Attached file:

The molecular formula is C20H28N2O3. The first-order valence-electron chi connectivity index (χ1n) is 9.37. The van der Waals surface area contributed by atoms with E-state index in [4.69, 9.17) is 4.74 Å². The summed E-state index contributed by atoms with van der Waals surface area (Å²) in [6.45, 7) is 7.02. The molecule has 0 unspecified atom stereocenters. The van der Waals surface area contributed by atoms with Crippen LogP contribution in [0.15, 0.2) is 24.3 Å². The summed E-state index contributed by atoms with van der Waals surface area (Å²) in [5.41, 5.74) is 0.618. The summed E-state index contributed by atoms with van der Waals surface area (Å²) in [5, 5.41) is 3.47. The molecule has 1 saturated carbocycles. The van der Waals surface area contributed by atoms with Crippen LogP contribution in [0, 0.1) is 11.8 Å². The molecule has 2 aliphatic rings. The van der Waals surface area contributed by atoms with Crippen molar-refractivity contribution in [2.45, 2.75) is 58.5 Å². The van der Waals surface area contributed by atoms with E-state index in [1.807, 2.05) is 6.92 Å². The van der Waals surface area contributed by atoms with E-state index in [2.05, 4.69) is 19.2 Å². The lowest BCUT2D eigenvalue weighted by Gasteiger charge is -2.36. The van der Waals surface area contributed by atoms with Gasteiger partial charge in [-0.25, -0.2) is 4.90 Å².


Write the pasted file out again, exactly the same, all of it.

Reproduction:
The molecular formula is C20H28N2O3. The first-order valence-electron chi connectivity index (χ1n) is 9.37. The van der Waals surface area contributed by atoms with E-state index in [4.69, 9.17) is 4.74 Å². The summed E-state index contributed by atoms with van der Waals surface area (Å²) in [6.45, 7) is 7.02. The molecule has 0 unspecified atom stereocenters. The van der Waals surface area contributed by atoms with Crippen LogP contribution in [0.15, 0.2) is 24.3 Å². The summed E-state index contributed by atoms with van der Waals surface area (Å²) in [5.41, 5.74) is 0.618. The summed E-state index contributed by atoms with van der Waals surface area (Å²) in [5, 5.41) is 3.47. The molecule has 1 saturated carbocycles. The van der Waals surface area contributed by atoms with Crippen LogP contribution in [0, 0.1) is 11.8 Å². The molecule has 2 aliphatic rings. The van der Waals surface area contributed by atoms with Crippen molar-refractivity contribution in [2.45, 2.75) is 58.5 Å². The van der Waals surface area contributed by atoms with E-state index in [1.807, 2.05) is 6.92 Å². The van der Waals surface area contributed by atoms with E-state index in [2.05, 4.69) is 19.2 Å². The lowest BCUT2D eigenvalue weighted by Gasteiger charge is -2.36. The van der Waals surface area contributed by atoms with Gasteiger partial charge in [-0.25, -0.2) is 4.90 Å².